One of many bird images I have taken. This was taken from a bird-hide and as you can see it was a very wet and dismal day. For this photograph I used my Canon 7D Mki with 400mm Canon lens. I love the attitude of the Robin, a great poser, and was really happy I caught a couple of rain drops in the image. Processed in Photoshop, by nothing more than sharpening the bird and the stump it was standing on. For nature images that are going to be entered in Nature competitions you have to take care in how much processing you do as rules are very precise and stringent.
Grass Tracking is a brilliant sport to get action shots with lots of atmosphere and skill. Again a great way of honing panning shots and getting the exposure correct to keep the bikes and riders sharp while getting movement in the wheels and flying dirt.
My final image is taken from the Mach Loop. A fantastic place to photograph fast low-flying aircraft in the beautiful surroundings of the Welsh valleys. Again the skill is in panning and following high speed aircraft and matching exposures to give pin sharp detail in the aircraft.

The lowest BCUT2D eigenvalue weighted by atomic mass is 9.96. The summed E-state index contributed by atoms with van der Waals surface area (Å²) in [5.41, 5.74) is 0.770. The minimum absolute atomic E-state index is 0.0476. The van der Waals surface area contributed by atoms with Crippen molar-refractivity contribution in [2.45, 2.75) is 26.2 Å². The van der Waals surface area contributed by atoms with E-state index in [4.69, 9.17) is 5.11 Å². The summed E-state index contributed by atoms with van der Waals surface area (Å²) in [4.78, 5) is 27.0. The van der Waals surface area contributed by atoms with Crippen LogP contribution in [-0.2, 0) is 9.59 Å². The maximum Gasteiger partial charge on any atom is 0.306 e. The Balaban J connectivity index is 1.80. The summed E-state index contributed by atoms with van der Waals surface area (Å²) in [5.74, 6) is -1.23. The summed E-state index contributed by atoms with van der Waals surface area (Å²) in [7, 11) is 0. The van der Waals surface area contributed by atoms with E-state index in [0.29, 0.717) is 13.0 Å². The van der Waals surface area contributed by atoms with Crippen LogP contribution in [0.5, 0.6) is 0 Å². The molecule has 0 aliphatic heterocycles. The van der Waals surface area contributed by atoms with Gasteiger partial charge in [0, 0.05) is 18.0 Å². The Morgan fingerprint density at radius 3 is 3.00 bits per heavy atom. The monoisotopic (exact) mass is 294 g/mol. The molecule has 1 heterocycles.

How do you see your photography developing in the future?
I’m a pretty laid back person and I will go with the flow and where my mood and thoughts take me. I may see something that inspires me on the Internet, or indeed by one of the club members, and think I’ll have a go at this.
I’m currently preparing a set of images as I attempt to gain the CPAGB award. The adjudication is in November 2018, so fingers crossed I will be successful in achieving this. I am also working towards the EFIAP award; this may take a little longer to gain the necessary acceptances in International Salons……. this is work in process.
I think Nature will always remain one of my passions and this may well influence what happens with my photography and life in the future.
Thanks Phil for sharing these insights and superb quality images. Who needs a heavy DSLR when you can take a shot as stunning as your Ulleswater Boathouse using a phone! Cool!
We are excited about seeing more of your great images during the course of the year and wish you well with the awards.